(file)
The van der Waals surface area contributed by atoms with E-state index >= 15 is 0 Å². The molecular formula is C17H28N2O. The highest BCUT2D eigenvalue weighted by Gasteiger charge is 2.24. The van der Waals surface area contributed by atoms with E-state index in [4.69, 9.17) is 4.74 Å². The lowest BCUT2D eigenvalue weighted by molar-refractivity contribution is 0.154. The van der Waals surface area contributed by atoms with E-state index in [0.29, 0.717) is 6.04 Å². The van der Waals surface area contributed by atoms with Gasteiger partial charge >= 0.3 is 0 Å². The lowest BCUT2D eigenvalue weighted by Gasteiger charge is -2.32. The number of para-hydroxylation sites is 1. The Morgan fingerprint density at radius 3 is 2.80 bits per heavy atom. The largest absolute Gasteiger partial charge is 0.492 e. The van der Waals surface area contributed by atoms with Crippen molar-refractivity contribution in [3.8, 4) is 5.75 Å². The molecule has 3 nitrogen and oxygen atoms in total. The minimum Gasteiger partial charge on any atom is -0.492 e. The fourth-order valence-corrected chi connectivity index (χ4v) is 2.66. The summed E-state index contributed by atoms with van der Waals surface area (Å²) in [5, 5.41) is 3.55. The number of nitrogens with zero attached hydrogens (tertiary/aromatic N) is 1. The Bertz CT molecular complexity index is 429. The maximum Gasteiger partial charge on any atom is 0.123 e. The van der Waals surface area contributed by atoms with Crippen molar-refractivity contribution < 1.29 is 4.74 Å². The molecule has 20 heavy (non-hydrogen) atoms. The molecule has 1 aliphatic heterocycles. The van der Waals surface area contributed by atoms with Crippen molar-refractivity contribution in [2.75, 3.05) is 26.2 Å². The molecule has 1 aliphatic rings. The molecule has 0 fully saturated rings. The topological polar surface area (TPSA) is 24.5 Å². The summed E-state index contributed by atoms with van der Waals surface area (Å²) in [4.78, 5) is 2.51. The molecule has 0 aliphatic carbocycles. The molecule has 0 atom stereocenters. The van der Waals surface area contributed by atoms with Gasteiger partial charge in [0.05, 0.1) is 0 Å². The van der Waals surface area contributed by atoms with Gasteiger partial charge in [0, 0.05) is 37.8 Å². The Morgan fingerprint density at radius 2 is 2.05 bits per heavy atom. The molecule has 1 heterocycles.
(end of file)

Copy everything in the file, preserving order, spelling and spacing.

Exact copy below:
The van der Waals surface area contributed by atoms with E-state index >= 15 is 0 Å². The molecular formula is C17H28N2O. The highest BCUT2D eigenvalue weighted by Gasteiger charge is 2.24. The van der Waals surface area contributed by atoms with E-state index in [4.69, 9.17) is 4.74 Å². The lowest BCUT2D eigenvalue weighted by molar-refractivity contribution is 0.154. The van der Waals surface area contributed by atoms with E-state index in [0.29, 0.717) is 6.04 Å². The van der Waals surface area contributed by atoms with Gasteiger partial charge >= 0.3 is 0 Å². The lowest BCUT2D eigenvalue weighted by Gasteiger charge is -2.32. The number of para-hydroxylation sites is 1. The Morgan fingerprint density at radius 3 is 2.80 bits per heavy atom. The largest absolute Gasteiger partial charge is 0.492 e. The van der Waals surface area contributed by atoms with Crippen molar-refractivity contribution in [3.8, 4) is 5.75 Å². The molecule has 3 nitrogen and oxygen atoms in total. The minimum Gasteiger partial charge on any atom is -0.492 e. The fourth-order valence-corrected chi connectivity index (χ4v) is 2.66. The summed E-state index contributed by atoms with van der Waals surface area (Å²) in [5, 5.41) is 3.55. The number of nitrogens with zero attached hydrogens (tertiary/aromatic N) is 1. The Bertz CT molecular complexity index is 429. The maximum Gasteiger partial charge on any atom is 0.123 e. The van der Waals surface area contributed by atoms with Crippen molar-refractivity contribution < 1.29 is 4.74 Å². The molecule has 20 heavy (non-hydrogen) atoms. The molecule has 1 aliphatic heterocycles. The van der Waals surface area contributed by atoms with Crippen molar-refractivity contribution in [2.75, 3.05) is 26.2 Å². The molecule has 1 aliphatic rings. The molecule has 0 fully saturated rings. The topological polar surface area (TPSA) is 24.5 Å². The summed E-state index contributed by atoms with van der Waals surface area (Å²) in [4.78, 5) is 2.51. The molecule has 0 aliphatic carbocycles. The molecule has 0 atom stereocenters. The van der Waals surface area contributed by atoms with Gasteiger partial charge in [0.05, 0.1) is 0 Å². The van der Waals surface area contributed by atoms with Gasteiger partial charge in [0, 0.05) is 37.8 Å². The Morgan fingerprint density at radius 2 is 2.05 bits per heavy atom. The molecule has 1 heterocycles.